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Postponement of Olympics good for World, Olympic 800m champ Rudisha

By Amos Abuga
Thursday, March 26th, 2020
World 800m record holder David Rudisha.

Athletics coach Brother Colm O’Connell  says the decision by the International Olympics  Committee IOC  and Japanese Government to postpone Tokyo Olympic Games to 2021 will be good and bad to different athletes.

While the common clarion call  by everyone will be to laud the organisers for the bold decision on health grounds, Colm says the decision might be good and bad in equal measure for different athletes mostly depending on current form and shape.

For one, he says his most known students, world 800m record holder David Rudisha (pictured) might in the long run benefit from the postponement. The 30-year-old master of the two-lap race has not competed since May 2017 because of recurrent back and knee injuries.

“I stick to my words that Rudisha, a two-time consecutive Olympics Champion was not going to be realistically ready for Tokyo if the games were to be held from July 24 to August 9,” Colm told People Sport.

Colm says the readiness factor does not only affect Rudisha but all the many other athletes who are out of shape, recovering from injuries, those he says might in the long run benefit greatly from the decision.

“I said gone are the days when Rudisha would be considered for a wildcard, it was no secret  his only route to Tokyo is through the trials where he had to finish in the top three which looked unlikely because the trials were very close and he is not in his best shape or close to his standards,” added Colm.

“And it is not only Rudisha, there are many athletes in his situation who are not going to admit it. Maybe next year will be a better season for them if their current form is anything to go by,” he added.

In the same breath the Irishman says other currently top athletes in the world might suffer greatly from delaying the Games for at least a year.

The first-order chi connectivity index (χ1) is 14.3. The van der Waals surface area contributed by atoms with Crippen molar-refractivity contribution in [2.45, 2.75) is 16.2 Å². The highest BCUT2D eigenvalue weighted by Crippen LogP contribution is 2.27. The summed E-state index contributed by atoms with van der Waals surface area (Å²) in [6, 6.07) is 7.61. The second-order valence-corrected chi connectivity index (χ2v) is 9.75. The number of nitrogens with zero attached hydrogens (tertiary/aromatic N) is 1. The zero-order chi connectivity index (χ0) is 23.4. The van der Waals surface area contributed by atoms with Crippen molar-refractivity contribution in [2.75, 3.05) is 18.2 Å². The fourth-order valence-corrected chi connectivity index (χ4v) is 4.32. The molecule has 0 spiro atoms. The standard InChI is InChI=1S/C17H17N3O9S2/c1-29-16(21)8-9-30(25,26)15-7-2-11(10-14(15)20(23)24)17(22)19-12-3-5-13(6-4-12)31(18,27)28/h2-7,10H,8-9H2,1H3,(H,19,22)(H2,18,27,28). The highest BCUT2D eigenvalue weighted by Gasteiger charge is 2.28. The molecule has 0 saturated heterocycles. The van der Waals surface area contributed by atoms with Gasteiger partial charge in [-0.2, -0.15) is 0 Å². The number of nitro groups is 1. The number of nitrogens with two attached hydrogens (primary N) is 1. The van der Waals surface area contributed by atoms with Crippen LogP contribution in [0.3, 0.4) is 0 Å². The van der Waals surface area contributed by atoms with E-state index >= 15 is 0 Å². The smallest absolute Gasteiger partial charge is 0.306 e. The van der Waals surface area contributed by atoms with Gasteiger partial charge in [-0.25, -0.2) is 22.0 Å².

“Not only in Kenya but it’s a global thing. There are several athletes who are in top form presently in their prime to be precise.

Athletes who were expected to do well in their respective disciplines and they are known, one can’t tell for certainty that will be the case next year or when the Games will be held,” he said.

“At the end of the day the health of well being of athletes fans and officials has to come first.

I am not saying the decision to postpone the Games is a bad one or bad faith, but there will be arising factors, maybe age factors might play a role, that I can’t prove though,” he added.

On Kenya’s future in the long distance races, he says his other students like world 10,000m bronze medallist Rhonex Kipruto and African Games 5,000m champion Robert Kiprop stand to gain to from the postponement.

“These are very promising young athletes we are talking about. They have all the time ahead of them.

As seen during the 2019 World championships in Doha, Kipruto will need more time to upset World champion Joshua Cheptegei of Uganda who is in top form.

What a difference a year can do to a top athlete I can’t tell for certain, what I can say is, my students have more time to prepare,” he said.

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